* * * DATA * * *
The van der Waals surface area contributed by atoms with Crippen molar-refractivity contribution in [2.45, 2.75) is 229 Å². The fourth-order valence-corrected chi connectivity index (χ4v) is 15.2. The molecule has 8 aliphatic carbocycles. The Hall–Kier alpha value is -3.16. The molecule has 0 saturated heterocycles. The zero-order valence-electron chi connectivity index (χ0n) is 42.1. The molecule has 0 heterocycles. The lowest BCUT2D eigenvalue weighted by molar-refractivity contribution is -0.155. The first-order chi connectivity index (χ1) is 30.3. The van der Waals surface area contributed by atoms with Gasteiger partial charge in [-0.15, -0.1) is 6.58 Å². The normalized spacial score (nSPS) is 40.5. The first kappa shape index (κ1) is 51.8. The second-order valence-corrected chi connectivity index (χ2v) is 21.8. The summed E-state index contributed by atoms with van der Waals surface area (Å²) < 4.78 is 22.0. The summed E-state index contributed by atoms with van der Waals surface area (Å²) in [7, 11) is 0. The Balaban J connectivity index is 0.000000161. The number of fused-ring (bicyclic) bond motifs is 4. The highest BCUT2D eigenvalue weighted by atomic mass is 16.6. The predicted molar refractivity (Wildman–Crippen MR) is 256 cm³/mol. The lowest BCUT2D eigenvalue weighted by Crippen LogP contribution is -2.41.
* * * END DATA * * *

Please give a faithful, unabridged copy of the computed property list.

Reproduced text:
The van der Waals surface area contributed by atoms with Crippen molar-refractivity contribution in [2.45, 2.75) is 229 Å². The fourth-order valence-corrected chi connectivity index (χ4v) is 15.2. The molecule has 8 aliphatic carbocycles. The Hall–Kier alpha value is -3.16. The molecule has 0 saturated heterocycles. The zero-order valence-electron chi connectivity index (χ0n) is 42.1. The molecule has 0 heterocycles. The lowest BCUT2D eigenvalue weighted by molar-refractivity contribution is -0.155. The first-order chi connectivity index (χ1) is 30.3. The van der Waals surface area contributed by atoms with Gasteiger partial charge in [-0.15, -0.1) is 6.58 Å². The normalized spacial score (nSPS) is 40.5. The first kappa shape index (κ1) is 51.8. The second-order valence-corrected chi connectivity index (χ2v) is 21.8. The summed E-state index contributed by atoms with van der Waals surface area (Å²) < 4.78 is 22.0. The summed E-state index contributed by atoms with van der Waals surface area (Å²) in [7, 11) is 0. The Balaban J connectivity index is 0.000000161. The number of fused-ring (bicyclic) bond motifs is 4. The highest BCUT2D eigenvalue weighted by atomic mass is 16.6. The predicted molar refractivity (Wildman–Crippen MR) is 256 cm³/mol. The lowest BCUT2D eigenvalue weighted by Crippen LogP contribution is -2.41.